To calculate the overall star rating and percentage breakdown by star, we don’t use a simple average. Instead, our system considers things like how recent a review is and if the reviewer bought the item on Amazon. It also analyses reviews to verify trustworthiness.
The Kindle version of “Inferno” is a mess. There is no navigation and the various issues are often out of order for the plot. Frankly, many of the comics here simply don’t hold up well after more than 25 years. The art doesn’t fit well for a collected story. There are some fine moments from the writers with Chris Claremont handling “X-Men” and Louise Simsonson pulling the strings on “X-Factor.” But there are some major problems as well, including the idiotic “X-Terminators” series by Simonson featuring some of the children associated with X-Factor including a kid with a high-tech wheelchair with rockets. Seriously. There are some fine moments here and some excellent fights. The main “X-Men” and “X-Factor” comics are great but the others, including a few “New Mutants” issues, are not up to that standard. There are a lot of important X-Men moments here but the parts are far greater than the whole.
The contents page lists the issues in story chronological order, and that's how you expect them to be sequenced in the e-book. But, super confusingly, the sequence bears no relation to the contents page. You get issues from each title grouped together, and the titles are almost displayed in alphabetical order, but not quite: New Mutants, X-Men, X-Factor, X-Terminators.
It makes the entire narrative impossible to read without shuttling back and forth to the contents page, to see which issue comes next. This might be manageable if you could click on a title to jump straight to that issue, but you can't. Even more annoyingly, bookmarks rare for some reason disabled, meaning that you'll waste ages scuttling around with the scrollbar.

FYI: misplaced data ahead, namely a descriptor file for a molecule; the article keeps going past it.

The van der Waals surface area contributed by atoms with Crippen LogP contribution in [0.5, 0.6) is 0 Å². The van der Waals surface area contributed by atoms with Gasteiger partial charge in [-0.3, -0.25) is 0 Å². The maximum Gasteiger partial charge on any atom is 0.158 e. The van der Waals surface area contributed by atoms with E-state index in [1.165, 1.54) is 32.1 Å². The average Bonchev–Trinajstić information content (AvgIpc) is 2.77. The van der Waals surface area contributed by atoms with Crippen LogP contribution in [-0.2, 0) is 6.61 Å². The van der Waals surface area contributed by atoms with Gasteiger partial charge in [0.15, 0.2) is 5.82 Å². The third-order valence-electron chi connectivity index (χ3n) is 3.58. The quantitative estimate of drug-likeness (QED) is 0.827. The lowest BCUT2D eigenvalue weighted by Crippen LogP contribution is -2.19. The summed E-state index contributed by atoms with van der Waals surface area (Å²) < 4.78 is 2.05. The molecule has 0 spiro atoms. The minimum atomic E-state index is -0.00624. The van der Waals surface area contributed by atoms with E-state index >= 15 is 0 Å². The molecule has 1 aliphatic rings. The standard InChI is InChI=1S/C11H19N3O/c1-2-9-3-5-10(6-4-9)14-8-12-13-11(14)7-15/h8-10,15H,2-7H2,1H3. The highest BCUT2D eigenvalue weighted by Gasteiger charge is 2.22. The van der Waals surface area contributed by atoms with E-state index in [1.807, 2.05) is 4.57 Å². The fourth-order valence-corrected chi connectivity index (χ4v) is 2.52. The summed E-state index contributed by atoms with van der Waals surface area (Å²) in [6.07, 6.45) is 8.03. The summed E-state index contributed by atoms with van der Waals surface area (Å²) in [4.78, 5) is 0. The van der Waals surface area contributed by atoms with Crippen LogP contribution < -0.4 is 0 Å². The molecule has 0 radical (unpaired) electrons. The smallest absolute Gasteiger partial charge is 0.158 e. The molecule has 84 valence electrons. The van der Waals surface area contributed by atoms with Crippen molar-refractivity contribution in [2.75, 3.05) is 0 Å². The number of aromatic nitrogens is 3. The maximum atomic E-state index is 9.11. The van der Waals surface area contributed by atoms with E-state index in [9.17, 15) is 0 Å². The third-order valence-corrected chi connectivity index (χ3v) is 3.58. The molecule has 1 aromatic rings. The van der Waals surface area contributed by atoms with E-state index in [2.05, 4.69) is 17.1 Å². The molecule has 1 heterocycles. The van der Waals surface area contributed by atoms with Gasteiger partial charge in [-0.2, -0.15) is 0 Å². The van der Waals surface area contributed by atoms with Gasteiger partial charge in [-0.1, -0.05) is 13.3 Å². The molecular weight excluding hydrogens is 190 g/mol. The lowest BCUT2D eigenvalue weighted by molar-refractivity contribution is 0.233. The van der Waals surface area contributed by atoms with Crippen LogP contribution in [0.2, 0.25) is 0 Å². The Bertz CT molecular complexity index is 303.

Skip this edition! I've been reading iBooks versions of Marvel collections, and they seem a hell of a lot easier in navigation etc....
This is one of my all time favorite story lines. I remember waiting each month for the next issue then stealing...er...borrowing my brother's copy of X-Men and X-Factor. yes, I'm old. The only thing I did not like about this is the fact that it did not go in chronological order, but went through each title's story line and then moved to the next title. It made things a little disjointed and there was a lot of repetition that way. But I still love the story!!!
Is a fantastic collection on one of the greatest story arcs of the X-Men and MUTANTS in general, several artists that I enjoy, like Marc Silvestri among others... sadly, almost one third of the pages came out either blank or black, so I couldn't read nor see anything, missing a good chunk of what was going on, if it wasn't for that, I would have give a 5 stars review!
This did not age as well as I had hoped. The stories aren't really in order and many of the references are dated. That's all expected, but the worst part is most of this has been retconned out of existence. It's great for nostalgia, but not much else. If you loved late 80s X-men, it'll be nice to see these again, but won't mean much to new readers.
In the Fall of '88 when Marvel began this series I was just starting to read and learn of the X-Men. This epic saga left a big impression on me at the time. I was always puzzled though why Bob Harras and company didn't use Belasco in some capacity. But I enjoyed the complete story arc. Todd McFarlane's contributions were fun to read. Demons in New York...
X-Men: Inferno Vol. 1